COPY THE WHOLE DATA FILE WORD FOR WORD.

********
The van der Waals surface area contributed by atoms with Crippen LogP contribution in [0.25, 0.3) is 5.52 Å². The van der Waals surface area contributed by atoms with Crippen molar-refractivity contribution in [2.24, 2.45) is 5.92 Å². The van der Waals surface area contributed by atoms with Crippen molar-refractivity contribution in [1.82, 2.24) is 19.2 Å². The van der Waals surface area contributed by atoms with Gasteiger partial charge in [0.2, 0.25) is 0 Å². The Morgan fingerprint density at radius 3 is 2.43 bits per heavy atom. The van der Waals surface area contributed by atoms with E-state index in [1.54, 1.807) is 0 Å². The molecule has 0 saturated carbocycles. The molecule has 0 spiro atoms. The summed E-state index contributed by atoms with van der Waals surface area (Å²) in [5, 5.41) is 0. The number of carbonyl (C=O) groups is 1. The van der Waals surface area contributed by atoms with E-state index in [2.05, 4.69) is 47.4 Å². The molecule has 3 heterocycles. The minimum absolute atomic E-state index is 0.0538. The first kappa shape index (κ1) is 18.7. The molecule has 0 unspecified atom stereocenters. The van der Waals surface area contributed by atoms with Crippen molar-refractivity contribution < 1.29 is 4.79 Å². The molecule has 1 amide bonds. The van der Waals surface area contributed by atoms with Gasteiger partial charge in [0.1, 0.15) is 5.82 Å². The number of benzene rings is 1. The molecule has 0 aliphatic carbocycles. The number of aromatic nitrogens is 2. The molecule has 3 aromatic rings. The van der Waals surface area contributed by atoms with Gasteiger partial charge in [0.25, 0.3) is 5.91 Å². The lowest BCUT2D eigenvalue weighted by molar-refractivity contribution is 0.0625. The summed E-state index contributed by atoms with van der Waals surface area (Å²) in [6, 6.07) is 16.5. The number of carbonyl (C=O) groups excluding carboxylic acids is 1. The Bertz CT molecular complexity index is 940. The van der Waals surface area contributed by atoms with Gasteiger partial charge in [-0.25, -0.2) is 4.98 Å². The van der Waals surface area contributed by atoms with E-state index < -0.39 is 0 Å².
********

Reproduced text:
The van der Waals surface area contributed by atoms with Crippen LogP contribution in [0.25, 0.3) is 5.52 Å². The van der Waals surface area contributed by atoms with Crippen molar-refractivity contribution in [2.24, 2.45) is 5.92 Å². The van der Waals surface area contributed by atoms with Crippen molar-refractivity contribution in [1.82, 2.24) is 19.2 Å². The van der Waals surface area contributed by atoms with Gasteiger partial charge in [0.2, 0.25) is 0 Å². The Morgan fingerprint density at radius 3 is 2.43 bits per heavy atom. The van der Waals surface area contributed by atoms with E-state index in [1.54, 1.807) is 0 Å². The molecule has 0 saturated carbocycles. The molecule has 0 spiro atoms. The summed E-state index contributed by atoms with van der Waals surface area (Å²) in [5, 5.41) is 0. The number of carbonyl (C=O) groups is 1. The van der Waals surface area contributed by atoms with E-state index in [2.05, 4.69) is 47.4 Å². The molecule has 3 heterocycles. The minimum absolute atomic E-state index is 0.0538. The first kappa shape index (κ1) is 18.7. The molecule has 0 unspecified atom stereocenters. The van der Waals surface area contributed by atoms with Crippen molar-refractivity contribution < 1.29 is 4.79 Å². The molecule has 1 amide bonds. The van der Waals surface area contributed by atoms with Gasteiger partial charge in [0.1, 0.15) is 5.82 Å². The number of benzene rings is 1. The molecule has 0 aliphatic carbocycles. The number of aromatic nitrogens is 2. The molecule has 3 aromatic rings. The van der Waals surface area contributed by atoms with Gasteiger partial charge in [0.25, 0.3) is 5.91 Å². The lowest BCUT2D eigenvalue weighted by molar-refractivity contribution is 0.0625. The summed E-state index contributed by atoms with van der Waals surface area (Å²) in [6, 6.07) is 16.5. The number of carbonyl (C=O) groups excluding carboxylic acids is 1. The Bertz CT molecular complexity index is 940. The van der Waals surface area contributed by atoms with Gasteiger partial charge in [-0.25, -0.2) is 4.98 Å². The van der Waals surface area contributed by atoms with E-state index < -0.39 is 0 Å².